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Tyler Durden's picture by Tyler Durden
Sep 22, 2016 1:37 PM

Earlier today we reported that based on a ReCode announcement, some 200 million Yahoo user accounts (yes, apparently Yahoo has that many users) may have been hacked. Moments ago, Yahoo confirmed the report, only it increased the total from 200 to 500 million, and- in keeping with all the recent Democratic Party hacks - blamed a "state-sponsored actor." Which is ironic because as we said this morning, "the latest massive data breach may or may not be blamed on Putin." It looks like it just was.

Here is the official announcement:

Yahoo! Inc. (NASDAQ:YHOO) has confirmed that a copy of certain user account information was not secured and stolen from the company's network in late 2014 by what it believes is a state-sponsored actor. The account information may have included names, email addresses, telephone numbers, dates of birth, hashed passwords (the vast majority with bcrypt) and, in some cases, encrypted or unencrypted security questions and answers. The ongoing investigation suggests that stolen information did not include unprotected passwords, payment card data, or bank account information; payment card data and bank account information are not stored in the system that the investigation has found to be affected. Based on the ongoing investigation, Yahoo believes that information associated with at least 500 million user accounts was stolen and the investigation has found no evidence that the state-sponsored actor is currently in Yahoo's network. Yahoo is working closely with law enforcement on this matter.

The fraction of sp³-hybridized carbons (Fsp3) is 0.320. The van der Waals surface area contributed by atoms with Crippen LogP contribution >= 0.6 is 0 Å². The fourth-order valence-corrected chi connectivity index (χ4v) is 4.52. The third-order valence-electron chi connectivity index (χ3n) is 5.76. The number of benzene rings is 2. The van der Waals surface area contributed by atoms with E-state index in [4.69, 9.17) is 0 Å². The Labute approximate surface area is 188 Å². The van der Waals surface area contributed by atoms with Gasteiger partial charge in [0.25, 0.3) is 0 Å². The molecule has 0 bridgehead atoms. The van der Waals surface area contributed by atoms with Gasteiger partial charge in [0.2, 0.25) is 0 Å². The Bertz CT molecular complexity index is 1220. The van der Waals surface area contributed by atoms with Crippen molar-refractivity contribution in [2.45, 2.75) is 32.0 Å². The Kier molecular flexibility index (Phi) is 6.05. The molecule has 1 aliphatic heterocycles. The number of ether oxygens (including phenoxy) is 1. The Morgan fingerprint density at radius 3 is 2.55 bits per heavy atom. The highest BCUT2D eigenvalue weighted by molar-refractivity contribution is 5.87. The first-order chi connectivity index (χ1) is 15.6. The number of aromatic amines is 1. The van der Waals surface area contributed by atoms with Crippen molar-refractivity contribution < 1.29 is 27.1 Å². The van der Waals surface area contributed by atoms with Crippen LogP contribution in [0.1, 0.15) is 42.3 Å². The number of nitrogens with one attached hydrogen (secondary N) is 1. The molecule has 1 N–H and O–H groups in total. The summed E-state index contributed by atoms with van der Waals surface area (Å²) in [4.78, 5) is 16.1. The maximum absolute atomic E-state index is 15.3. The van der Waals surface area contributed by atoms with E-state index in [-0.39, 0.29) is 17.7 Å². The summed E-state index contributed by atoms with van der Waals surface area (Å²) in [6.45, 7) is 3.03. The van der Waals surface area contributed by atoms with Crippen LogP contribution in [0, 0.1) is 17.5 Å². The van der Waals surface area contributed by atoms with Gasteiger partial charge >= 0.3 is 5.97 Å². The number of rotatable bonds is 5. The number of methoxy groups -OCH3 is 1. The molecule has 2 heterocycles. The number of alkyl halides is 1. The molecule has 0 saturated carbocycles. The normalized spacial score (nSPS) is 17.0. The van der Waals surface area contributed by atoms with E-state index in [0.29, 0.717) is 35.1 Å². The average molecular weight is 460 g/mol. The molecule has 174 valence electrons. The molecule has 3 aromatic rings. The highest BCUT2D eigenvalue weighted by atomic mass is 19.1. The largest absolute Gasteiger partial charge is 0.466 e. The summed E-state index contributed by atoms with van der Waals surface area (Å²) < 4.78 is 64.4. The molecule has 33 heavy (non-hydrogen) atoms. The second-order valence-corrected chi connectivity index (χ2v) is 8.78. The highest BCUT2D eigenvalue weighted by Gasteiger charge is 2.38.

Yahoo is notifying potentially affected users and has taken steps to secure their accounts. These steps include invalidating unencrypted security questions and answers so that they cannot be used to access an account and asking potentially affected users to change their passwords. Yahoo is also recommending that users who haven't changed their passwords since 2014 do so.

Yahoo encourages users to review their online accounts for suspicious activity and to change their password and security questions and answers for any other accounts on which they use the same or similar information used for their Yahoo account. The company further recommends that users avoid clicking on links or downloading attachments from suspicious emails and that they be cautious of unsolicited communications that ask for personal information. Additionally, Yahoo asks users to consider using Yahoo Account Key, a simple authentication tool that eliminates the need to use a password altogether.

Online intrusions and thefts by state-sponsored actors have become increasingly common across the technology industry. Yahoo and other companies have launched programs to detect and notify users when a company strongly suspects that a state-sponsored actor has targeted an account. Since the inception of Yahoo's program in December 2015, independent of the recent investigation, approximately 10,000 users have received such a notice.

Additional information will be available on the Yahoo Security Issue FAQs page,, beginning at 11:30 am Pacific Daylight Time (PDT) on September 22, 2016.

So much for using secure 9-character or more long passwords including capital letters, special characters and numbers. What is more ironic is that Verizon is paying $4.8 billion for the only asset that Yahoo has, or rather had, its user information, which is now publicly available for $1800 on the dark web.

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